It is estimated that in his lifetime, Spurgeon preached to around 10,000,000 people, Spurgeon was the pastor of the congregation of the New Park Street Chapel (later the Metropolitan Tabernacle) in London for 38 years. He was part of several controversies with the Baptist Union of Great Britain and later had to leave the denomination. In 1857, he started a charity organization which is now called Spurgeon’s and works globally. He also founded Spurgeon’s College, which was named after him posthumously.

Spurgeon was a prolific author of many types of works including sermons, an autobiography, commentaries, books on prayer, devotionals, magazines, poetry, hymns and more. Many sermons were transcribed as he spoke and were translated into many languages during his lifetime. Spurgeon produced powerful sermons of penetrating thought and precise exposition. His oratory skills held his listeners spellbound in the Metropolitan Tabernacle and many Christians have discovered Spurgeon’s messages to be among the best in Christian literature.

Charles Spurgeon and some Christmas Thoughts

Shared from the website: Charles Spurgeon – The Prince of Preachers

One would be mistaken to think that dear old Spurgeon had no place in the heart and home of a Christian for the joyful celebration of our Lord’s birth.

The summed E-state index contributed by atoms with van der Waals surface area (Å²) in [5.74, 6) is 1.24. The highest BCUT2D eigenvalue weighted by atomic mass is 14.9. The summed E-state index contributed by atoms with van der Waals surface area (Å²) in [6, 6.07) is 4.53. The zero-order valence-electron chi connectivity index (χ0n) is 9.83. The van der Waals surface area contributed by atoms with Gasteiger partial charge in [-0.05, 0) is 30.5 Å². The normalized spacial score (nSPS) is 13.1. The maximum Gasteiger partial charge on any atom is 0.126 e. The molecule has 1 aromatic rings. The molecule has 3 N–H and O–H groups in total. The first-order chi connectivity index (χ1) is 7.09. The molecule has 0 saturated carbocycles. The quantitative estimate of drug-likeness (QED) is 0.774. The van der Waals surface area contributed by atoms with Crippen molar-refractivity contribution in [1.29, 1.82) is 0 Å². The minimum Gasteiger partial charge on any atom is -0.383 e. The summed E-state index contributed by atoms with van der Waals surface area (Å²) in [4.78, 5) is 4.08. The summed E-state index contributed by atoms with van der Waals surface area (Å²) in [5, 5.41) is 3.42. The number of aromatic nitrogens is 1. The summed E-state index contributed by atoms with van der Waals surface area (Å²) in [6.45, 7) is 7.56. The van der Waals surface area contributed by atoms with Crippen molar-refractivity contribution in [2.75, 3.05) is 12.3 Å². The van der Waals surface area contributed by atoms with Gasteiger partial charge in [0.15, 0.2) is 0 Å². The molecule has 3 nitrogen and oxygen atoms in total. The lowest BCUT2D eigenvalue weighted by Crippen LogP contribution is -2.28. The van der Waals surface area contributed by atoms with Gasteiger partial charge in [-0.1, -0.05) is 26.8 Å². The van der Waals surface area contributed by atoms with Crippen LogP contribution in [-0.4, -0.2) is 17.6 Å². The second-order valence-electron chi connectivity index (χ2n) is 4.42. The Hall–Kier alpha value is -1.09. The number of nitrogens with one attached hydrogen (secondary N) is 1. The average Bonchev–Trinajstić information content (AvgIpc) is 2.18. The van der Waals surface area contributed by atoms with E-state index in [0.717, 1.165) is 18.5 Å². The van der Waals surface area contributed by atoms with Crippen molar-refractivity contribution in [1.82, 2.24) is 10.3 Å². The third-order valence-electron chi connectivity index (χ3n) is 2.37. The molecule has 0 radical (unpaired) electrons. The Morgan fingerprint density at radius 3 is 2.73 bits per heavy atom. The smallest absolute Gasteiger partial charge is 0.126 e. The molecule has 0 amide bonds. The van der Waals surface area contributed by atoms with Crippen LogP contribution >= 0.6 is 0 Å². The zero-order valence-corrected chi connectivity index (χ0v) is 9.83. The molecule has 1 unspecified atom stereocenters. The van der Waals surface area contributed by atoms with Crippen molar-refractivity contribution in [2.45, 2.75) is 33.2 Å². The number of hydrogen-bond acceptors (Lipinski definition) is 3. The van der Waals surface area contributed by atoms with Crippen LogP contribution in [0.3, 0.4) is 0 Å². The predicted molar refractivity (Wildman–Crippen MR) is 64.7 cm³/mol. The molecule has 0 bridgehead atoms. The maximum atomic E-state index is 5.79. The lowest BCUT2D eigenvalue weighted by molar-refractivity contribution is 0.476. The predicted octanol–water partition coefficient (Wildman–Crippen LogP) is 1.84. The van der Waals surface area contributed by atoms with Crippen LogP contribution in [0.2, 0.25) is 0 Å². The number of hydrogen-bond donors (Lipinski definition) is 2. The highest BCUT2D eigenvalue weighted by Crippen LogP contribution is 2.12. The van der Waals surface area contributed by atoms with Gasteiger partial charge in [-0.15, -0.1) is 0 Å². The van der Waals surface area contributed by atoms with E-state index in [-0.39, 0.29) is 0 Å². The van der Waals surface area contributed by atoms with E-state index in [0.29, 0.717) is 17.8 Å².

downloadThis can be seen from the fact that he often preached sermons on the incarnation at or on Christmas (the statement above comes to us from a sermon preached Dec. 24th the subject matter was the birth of Christ) and by these statements that are of the stock of Spurgeon’s verbal genus:

“Why all this ringing of bells in the church steeples, as if all London were mad with joy? There is a prince born; therefore, there is this salute, and therefore are the bells ringing. Ah, Christians, ring the bells of your hearts, tire the salute of your most joyous songs, “For unto us a child is born, unto us a Son is given.” Dance, O my heart, and ring out peals of gladness! Ye drops of blood within my veins dance every one of you! Oh! all my nerves become harp strings, and let gratitude touch you with angelic fingers! And thou, my tongue, shout—shout to his praise who hath said to thee—”Unto thee a child is born, unto thee a Son is given.” Wipe that tear away! Come, stop that sighing! Hush yon murmuring. What matters your poverty? “Unto you a child is born.” What matters your sickness? “Unto you a Son is given.”

Then in his sermon entitled “The birth of Christ” (from Isaiah 7:14-15), his exuberant words may make even that the most ardent Christmas lover blush: